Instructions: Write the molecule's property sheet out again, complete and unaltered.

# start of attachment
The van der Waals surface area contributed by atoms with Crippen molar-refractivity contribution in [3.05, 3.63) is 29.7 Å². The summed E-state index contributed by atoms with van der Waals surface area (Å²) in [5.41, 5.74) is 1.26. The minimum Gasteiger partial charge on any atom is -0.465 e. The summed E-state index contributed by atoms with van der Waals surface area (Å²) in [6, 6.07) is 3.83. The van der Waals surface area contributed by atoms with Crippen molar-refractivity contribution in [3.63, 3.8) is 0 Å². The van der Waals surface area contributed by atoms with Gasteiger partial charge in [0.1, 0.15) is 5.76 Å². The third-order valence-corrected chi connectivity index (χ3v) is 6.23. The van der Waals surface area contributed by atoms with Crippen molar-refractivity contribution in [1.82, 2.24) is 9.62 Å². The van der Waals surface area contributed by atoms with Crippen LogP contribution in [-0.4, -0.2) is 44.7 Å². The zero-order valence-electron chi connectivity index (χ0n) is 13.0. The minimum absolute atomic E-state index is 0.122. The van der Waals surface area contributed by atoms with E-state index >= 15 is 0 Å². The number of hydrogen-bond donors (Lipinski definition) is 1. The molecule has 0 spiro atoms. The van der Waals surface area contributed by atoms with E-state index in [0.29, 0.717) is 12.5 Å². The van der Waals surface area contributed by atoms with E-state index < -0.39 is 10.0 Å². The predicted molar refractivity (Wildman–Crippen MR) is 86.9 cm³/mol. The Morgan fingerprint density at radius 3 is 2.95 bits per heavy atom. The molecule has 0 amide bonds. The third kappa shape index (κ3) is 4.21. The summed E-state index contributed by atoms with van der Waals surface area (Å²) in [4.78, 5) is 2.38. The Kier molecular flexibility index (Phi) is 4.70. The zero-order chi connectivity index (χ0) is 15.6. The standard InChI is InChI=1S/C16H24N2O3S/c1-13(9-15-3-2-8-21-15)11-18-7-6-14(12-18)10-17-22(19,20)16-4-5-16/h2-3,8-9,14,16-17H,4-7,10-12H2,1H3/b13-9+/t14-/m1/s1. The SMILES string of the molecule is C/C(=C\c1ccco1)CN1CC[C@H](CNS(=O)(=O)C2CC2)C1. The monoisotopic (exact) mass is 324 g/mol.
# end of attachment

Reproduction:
The van der Waals surface area contributed by atoms with Crippen molar-refractivity contribution in [3.05, 3.63) is 29.7 Å². The summed E-state index contributed by atoms with van der Waals surface area (Å²) in [5.41, 5.74) is 1.26. The minimum Gasteiger partial charge on any atom is -0.465 e. The summed E-state index contributed by atoms with van der Waals surface area (Å²) in [6, 6.07) is 3.83. The van der Waals surface area contributed by atoms with Crippen molar-refractivity contribution in [3.63, 3.8) is 0 Å². The van der Waals surface area contributed by atoms with Gasteiger partial charge in [0.1, 0.15) is 5.76 Å². The third-order valence-corrected chi connectivity index (χ3v) is 6.23. The van der Waals surface area contributed by atoms with Crippen molar-refractivity contribution in [1.82, 2.24) is 9.62 Å². The van der Waals surface area contributed by atoms with Crippen LogP contribution in [-0.4, -0.2) is 44.7 Å². The zero-order valence-electron chi connectivity index (χ0n) is 13.0. The minimum absolute atomic E-state index is 0.122. The van der Waals surface area contributed by atoms with E-state index >= 15 is 0 Å². The number of hydrogen-bond donors (Lipinski definition) is 1. The molecule has 0 spiro atoms. The van der Waals surface area contributed by atoms with E-state index in [0.29, 0.717) is 12.5 Å². The van der Waals surface area contributed by atoms with E-state index < -0.39 is 10.0 Å². The predicted molar refractivity (Wildman–Crippen MR) is 86.9 cm³/mol. The Morgan fingerprint density at radius 3 is 2.95 bits per heavy atom. The molecule has 0 amide bonds. The third kappa shape index (κ3) is 4.21. The summed E-state index contributed by atoms with van der Waals surface area (Å²) in [4.78, 5) is 2.38. The Kier molecular flexibility index (Phi) is 4.70. The zero-order chi connectivity index (χ0) is 15.6. The standard InChI is InChI=1S/C16H24N2O3S/c1-13(9-15-3-2-8-21-15)11-18-7-6-14(12-18)10-17-22(19,20)16-4-5-16/h2-3,8-9,14,16-17H,4-7,10-12H2,1H3/b13-9+/t14-/m1/s1. The SMILES string of the molecule is C/C(=C\c1ccco1)CN1CC[C@H](CNS(=O)(=O)C2CC2)C1. The monoisotopic (exact) mass is 324 g/mol.